The challenge is to make Maximo cross-functional and it’s the boundaries between IT and Finance which are often the most difficult to breakdown.  IT have their own standards, e.g. ITIL use different terminology and usually have existing Helpdesk and Configuration management systems.  IBM’s product set offers a converged physical and IT solution in Maximo Asset Management and IBM Control Desk.  Both products share the same platform and database are optimised for the needs of the different user communities.   An alternative to implementing a converged solution would be to integrate Maximo with the ITAM systems.  Maximo facilitates this type of technical integration, but aligning the organisation, policies and processes is still a big challenge.  Even if we take IT Assets out of the picture, there is another challenge that makes a cross functional AIS difficult to achieve. 

3. Finance information System

The third information system needed is a Finance Information System (FIS).  Often part of an Enterprise Resource Planning system, the FIS is used to manage costs across the business and produce the balance sheet, showing the value of the tangible assets (aka Property Plant and Equipment).  The Fixed Asset register in the FIS tracks the capital cost of the assets and is then used to depreciate this value over time.  However, there is a problem with this, as the purchase cost of the asset does not reflect either its value to the business, or the Total Cost Of Ownership (TCO).  For that information you need to look in the AIS. Whilst it’s certainly possible to integrate the AIS and the Fixed Assets register, it’s unlikely that the ‘as purchased’ structure of the capital assets will match the ‘as installed’ or ‘as maintained’ views of the asset hierarchy.  The integration actually needs to point the other way.  The AIS is intended to be the ‘single point of truth’ about assets, so it needs to collect and share information about assets with the FIS.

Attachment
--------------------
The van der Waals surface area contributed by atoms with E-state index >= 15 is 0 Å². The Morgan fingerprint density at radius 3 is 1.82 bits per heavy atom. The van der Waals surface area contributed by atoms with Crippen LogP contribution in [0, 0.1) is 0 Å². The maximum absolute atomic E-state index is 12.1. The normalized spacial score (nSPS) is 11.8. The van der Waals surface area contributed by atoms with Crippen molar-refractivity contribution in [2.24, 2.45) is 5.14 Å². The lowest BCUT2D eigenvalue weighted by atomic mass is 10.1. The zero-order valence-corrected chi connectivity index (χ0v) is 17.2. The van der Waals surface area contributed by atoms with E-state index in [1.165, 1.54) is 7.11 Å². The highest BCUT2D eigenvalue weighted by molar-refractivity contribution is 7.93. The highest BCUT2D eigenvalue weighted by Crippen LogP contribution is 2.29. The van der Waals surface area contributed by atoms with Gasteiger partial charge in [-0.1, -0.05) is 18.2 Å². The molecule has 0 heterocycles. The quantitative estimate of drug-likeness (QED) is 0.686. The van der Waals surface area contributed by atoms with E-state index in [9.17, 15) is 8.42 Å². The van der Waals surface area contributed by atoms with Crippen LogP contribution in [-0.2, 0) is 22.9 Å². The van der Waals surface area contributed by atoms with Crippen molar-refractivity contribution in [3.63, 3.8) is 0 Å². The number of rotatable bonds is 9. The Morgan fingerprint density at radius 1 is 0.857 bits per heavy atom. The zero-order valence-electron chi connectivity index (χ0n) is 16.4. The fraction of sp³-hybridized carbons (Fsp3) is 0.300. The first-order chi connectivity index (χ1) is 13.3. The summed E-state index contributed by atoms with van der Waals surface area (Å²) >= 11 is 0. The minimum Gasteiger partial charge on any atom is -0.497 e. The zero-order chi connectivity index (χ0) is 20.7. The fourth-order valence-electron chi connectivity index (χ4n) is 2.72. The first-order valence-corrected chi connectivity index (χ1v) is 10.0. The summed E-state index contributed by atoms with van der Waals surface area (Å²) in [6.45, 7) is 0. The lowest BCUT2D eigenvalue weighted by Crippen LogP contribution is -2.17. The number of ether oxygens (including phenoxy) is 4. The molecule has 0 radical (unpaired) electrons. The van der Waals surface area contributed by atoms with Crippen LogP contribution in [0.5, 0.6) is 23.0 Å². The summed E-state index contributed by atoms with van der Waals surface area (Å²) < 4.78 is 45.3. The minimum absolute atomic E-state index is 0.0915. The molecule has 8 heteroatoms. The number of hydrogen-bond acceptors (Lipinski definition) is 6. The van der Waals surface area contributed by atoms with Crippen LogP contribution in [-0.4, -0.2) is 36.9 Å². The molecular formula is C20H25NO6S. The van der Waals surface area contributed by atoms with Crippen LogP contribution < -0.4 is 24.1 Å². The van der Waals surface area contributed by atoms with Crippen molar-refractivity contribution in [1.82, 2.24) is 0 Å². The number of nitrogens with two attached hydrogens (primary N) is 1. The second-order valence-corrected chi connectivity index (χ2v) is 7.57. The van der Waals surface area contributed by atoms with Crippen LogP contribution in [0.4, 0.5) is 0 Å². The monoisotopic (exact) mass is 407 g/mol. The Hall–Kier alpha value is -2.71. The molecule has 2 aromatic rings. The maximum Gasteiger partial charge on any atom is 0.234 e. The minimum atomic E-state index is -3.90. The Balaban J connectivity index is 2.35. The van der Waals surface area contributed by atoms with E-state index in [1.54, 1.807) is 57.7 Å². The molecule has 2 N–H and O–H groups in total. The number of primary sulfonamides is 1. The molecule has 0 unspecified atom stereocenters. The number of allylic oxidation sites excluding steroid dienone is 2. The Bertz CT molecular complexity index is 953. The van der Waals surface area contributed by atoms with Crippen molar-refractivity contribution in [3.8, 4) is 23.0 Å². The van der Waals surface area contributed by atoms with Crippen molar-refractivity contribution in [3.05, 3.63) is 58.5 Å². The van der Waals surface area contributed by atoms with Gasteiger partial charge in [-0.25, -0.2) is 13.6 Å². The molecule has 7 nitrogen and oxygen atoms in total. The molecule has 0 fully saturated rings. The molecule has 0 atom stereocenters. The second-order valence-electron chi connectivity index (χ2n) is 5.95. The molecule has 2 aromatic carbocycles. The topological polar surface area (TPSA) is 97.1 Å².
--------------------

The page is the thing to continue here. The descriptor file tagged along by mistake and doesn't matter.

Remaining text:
Another asset that most organisations have is their inventory of spare parts (consumable and rotable) maintenance tools and equipment.  After labour costs, maintenance inventory and maintenance related purchasing are usually the next biggest cost.  In a perfect world, the AIS would be the single system used to manage asset & maintenance related inventory and its supply chain, but in the real world, the Purchasing tribe often report into the Finance chief and need to use the Finance/ERP system for procurement.  The Inventory tribe often need to serve two masters – Engineering, who would like guaranteed availability of critical spare parts, and Finance, who see Inventory as an investment on which there is no return.  The right place for the Inventory Management System to sit is within the AIS, because demand for inventory items is driven by asset utilisation.  Maximo provides strong inventory management capabilities and the ability to integrate flexibly with finance and procurement systems.

The Integration Challenge

All three systems - DMS, AIS and FIS - need to be integrated to enable cross functional working at every level in the organisation.  While the boundaries between these systems will be different for each organisation the high level information systems architecture should look the same.

There is no ‘off-the shelf’ solution available which covers all three system types and all asset classes.  The ERP vendors such as SAP and Oracle may claim that their suites can meet all three capabilities, but the reality is that these systems are not asset focussed, not capable of supporting all asset classes and types and are extremely complex and costly to implement.   Adopting Maximo as the core of your Asset Information system will enable you to easily integrate with existing document management, IT and Finance systems to provide the ‘single source of the truth’ that good asset management demands.

Find out more

ISO55000 provides a strong vision for Asset Management and a unique opportunity to improve your Asset Information Systems.  If you have not yet got that vision, you can learn more at the  IAM website.

If you would like to learn more about how Vetasi can help you translate your vision for Asset management into reality, please email enquiries@vetasi.com or call 08434 610061.